The Lonely Island’s Newest Song Is An Amazing Tribute To Mark McGwire And Jose Canseco
If you’ve ever gotten dragged to the wrong kind of improv show (which, in my experience, is basically every improv show), you’re probably very aware that musical comedy is a pretty difficult art to master. Weird Al might make it seem effortless, but if you’ve ever been unfortunate to come across a parody of a Cardi B song featuring way too many Bojack Horseman references on YouTube, then you know just how horribly awry things can go.
Adam Sandler put his musical chops on display pretty regularly over the course of his time on Saturday Night Live, and while I don’t want to disrespect the man responsible for “Lunch Lady Land,” I’d argue he was ultimately upstaged by the trio known as The Lonely Island— or, as some of you might refer to the group: “Andy Samberg and those two other guys.”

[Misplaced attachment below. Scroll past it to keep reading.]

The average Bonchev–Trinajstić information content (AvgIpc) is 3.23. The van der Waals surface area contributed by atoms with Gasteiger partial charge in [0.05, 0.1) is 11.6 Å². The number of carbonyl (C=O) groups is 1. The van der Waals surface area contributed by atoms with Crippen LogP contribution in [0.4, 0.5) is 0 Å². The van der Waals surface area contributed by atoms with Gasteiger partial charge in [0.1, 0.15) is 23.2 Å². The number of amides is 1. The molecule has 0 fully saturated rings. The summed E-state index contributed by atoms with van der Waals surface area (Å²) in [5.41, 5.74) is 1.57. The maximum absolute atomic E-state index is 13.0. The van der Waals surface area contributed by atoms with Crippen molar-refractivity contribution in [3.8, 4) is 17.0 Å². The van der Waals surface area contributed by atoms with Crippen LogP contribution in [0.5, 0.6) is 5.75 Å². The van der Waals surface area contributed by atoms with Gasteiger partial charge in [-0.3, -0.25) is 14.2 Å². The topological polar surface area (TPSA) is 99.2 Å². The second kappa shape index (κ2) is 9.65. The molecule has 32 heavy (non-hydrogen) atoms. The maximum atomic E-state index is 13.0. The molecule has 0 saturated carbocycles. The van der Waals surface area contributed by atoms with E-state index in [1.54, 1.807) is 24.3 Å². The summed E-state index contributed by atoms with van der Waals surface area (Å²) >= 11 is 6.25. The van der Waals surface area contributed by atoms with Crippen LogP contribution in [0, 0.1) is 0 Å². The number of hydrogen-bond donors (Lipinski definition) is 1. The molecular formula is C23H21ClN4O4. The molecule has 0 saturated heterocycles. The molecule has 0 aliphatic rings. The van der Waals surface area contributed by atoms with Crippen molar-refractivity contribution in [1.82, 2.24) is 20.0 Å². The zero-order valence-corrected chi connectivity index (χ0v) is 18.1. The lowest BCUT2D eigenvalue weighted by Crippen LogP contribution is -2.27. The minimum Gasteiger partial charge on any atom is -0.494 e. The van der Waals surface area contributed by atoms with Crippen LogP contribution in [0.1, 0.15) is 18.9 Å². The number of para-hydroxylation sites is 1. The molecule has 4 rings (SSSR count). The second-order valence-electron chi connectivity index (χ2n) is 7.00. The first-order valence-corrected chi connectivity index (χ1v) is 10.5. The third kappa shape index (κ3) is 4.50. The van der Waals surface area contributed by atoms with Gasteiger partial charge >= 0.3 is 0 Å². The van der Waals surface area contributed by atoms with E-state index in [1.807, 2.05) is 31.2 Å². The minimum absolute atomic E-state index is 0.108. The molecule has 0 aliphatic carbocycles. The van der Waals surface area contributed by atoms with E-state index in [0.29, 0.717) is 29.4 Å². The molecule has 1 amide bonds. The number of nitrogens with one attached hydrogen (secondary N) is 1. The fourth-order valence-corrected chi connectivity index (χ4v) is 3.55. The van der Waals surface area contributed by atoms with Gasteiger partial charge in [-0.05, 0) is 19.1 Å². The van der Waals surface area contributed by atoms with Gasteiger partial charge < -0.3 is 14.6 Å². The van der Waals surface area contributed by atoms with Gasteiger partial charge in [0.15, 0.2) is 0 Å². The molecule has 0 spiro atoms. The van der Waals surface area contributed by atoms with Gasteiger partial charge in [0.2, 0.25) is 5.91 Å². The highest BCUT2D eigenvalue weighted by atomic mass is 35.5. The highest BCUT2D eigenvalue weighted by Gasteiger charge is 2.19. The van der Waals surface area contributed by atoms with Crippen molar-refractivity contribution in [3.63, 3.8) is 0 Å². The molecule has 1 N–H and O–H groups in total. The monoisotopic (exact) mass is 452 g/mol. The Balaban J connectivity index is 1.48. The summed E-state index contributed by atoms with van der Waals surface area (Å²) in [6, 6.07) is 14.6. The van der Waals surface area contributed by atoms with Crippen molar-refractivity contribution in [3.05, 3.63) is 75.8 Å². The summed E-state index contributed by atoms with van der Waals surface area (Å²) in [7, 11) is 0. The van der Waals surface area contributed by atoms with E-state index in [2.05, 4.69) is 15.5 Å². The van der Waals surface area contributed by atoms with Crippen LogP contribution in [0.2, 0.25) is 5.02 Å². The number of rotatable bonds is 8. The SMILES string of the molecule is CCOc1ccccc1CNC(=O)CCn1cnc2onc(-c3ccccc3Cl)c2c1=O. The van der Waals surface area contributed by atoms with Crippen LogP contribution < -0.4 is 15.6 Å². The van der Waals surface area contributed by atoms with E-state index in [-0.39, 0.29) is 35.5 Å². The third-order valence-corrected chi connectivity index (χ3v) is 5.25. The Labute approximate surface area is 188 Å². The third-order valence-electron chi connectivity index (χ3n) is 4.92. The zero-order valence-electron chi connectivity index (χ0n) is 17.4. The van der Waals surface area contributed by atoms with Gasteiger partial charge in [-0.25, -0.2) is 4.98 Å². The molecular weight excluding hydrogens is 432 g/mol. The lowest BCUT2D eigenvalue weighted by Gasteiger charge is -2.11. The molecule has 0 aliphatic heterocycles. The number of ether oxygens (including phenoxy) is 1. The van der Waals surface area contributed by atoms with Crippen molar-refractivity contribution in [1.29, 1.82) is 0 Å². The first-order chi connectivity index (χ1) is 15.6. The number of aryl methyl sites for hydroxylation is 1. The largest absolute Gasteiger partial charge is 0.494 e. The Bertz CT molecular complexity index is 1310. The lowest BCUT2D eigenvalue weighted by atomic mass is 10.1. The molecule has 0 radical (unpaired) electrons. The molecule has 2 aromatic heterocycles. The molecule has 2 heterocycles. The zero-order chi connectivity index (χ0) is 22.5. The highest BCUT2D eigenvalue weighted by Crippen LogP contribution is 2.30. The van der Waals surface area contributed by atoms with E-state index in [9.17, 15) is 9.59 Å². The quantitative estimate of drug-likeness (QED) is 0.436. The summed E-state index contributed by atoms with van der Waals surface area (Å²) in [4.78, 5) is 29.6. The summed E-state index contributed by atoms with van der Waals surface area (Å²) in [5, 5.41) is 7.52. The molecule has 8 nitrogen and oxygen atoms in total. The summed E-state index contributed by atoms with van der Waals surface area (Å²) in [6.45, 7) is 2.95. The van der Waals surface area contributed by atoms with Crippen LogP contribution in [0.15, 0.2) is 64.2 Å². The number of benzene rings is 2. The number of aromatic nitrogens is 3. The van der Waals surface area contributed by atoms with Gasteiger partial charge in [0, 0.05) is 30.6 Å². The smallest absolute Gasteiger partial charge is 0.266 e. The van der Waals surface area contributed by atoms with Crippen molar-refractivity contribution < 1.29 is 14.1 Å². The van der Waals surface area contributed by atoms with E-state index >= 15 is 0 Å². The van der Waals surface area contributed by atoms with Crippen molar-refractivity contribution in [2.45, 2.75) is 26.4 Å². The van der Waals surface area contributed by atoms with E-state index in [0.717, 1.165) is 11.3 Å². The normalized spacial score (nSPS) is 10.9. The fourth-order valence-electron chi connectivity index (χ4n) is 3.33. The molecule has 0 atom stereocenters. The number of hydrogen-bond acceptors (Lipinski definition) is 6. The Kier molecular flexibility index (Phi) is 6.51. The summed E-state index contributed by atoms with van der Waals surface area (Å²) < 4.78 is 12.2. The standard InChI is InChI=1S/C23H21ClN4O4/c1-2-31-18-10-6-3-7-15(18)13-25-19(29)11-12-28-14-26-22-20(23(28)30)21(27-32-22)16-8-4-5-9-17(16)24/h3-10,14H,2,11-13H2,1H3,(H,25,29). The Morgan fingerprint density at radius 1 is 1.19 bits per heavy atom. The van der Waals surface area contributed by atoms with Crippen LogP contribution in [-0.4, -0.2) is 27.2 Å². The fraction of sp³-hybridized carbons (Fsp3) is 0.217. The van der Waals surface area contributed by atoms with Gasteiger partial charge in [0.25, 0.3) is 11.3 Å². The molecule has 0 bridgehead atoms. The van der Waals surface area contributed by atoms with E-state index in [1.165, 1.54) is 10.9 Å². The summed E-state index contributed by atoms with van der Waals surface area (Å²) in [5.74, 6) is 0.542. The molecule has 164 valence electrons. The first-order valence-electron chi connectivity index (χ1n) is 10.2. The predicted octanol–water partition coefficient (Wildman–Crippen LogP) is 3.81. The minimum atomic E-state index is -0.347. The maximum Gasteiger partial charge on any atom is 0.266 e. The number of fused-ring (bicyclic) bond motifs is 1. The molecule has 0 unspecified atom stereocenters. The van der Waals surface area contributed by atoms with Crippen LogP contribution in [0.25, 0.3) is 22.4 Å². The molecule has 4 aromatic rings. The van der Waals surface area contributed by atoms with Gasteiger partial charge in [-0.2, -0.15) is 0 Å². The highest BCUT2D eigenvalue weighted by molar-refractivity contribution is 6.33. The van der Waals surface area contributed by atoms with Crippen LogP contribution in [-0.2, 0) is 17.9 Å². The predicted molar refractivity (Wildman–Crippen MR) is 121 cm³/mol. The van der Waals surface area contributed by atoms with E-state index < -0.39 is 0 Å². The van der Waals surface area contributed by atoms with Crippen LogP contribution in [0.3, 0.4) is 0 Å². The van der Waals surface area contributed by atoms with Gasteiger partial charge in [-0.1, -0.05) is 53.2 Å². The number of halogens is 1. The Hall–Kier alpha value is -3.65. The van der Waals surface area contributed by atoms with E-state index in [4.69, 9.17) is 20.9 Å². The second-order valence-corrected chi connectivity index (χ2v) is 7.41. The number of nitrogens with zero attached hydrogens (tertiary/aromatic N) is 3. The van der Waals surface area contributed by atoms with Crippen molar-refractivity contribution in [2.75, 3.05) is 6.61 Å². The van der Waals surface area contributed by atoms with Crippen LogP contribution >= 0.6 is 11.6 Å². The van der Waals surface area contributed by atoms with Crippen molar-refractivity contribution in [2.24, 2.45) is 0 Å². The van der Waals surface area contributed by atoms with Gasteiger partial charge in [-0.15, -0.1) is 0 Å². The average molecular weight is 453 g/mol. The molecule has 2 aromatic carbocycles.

With the help of Akiva Schaffer and Jorma Taccone, Samberg brought SNL into the digital age thanks to an endless stream of viral hits. Based on how entertaining their songs are, it’s easy to overlook just how impressive the trio is from a musical aspect, which they proved with the incredible soundtrack for the sorely underappreciated Popstar: Never Stop Never Stopping (which might include their magnum opus).
The Lonely Island is set to perform their first-ever live concert at San Francisco’s Clusterfest this weekend, and based on a warm-up show they recently put on in California, they’re getting ready to pull out some new material. In some fantastic news for the world, it looks like some of that material involves a song celebrating the legacy of steroid enthusiasts (and former teammates) Mark McGwire and Jose Conseco.
According to Vulture, the crew put on a concert in Pasadena over the weekend and debuted a track devoted to the Bash Brothers, who gave chicks what they dig by putting their kidneys on the line in pursuit of the longball. There’s no official video for the track, but this footage from the concert is the next best thing.
I’m not sure I’ll ever be able to read Jose Canseco’s name again without pronouncing it like a DJ at a Miami nightclub in my head.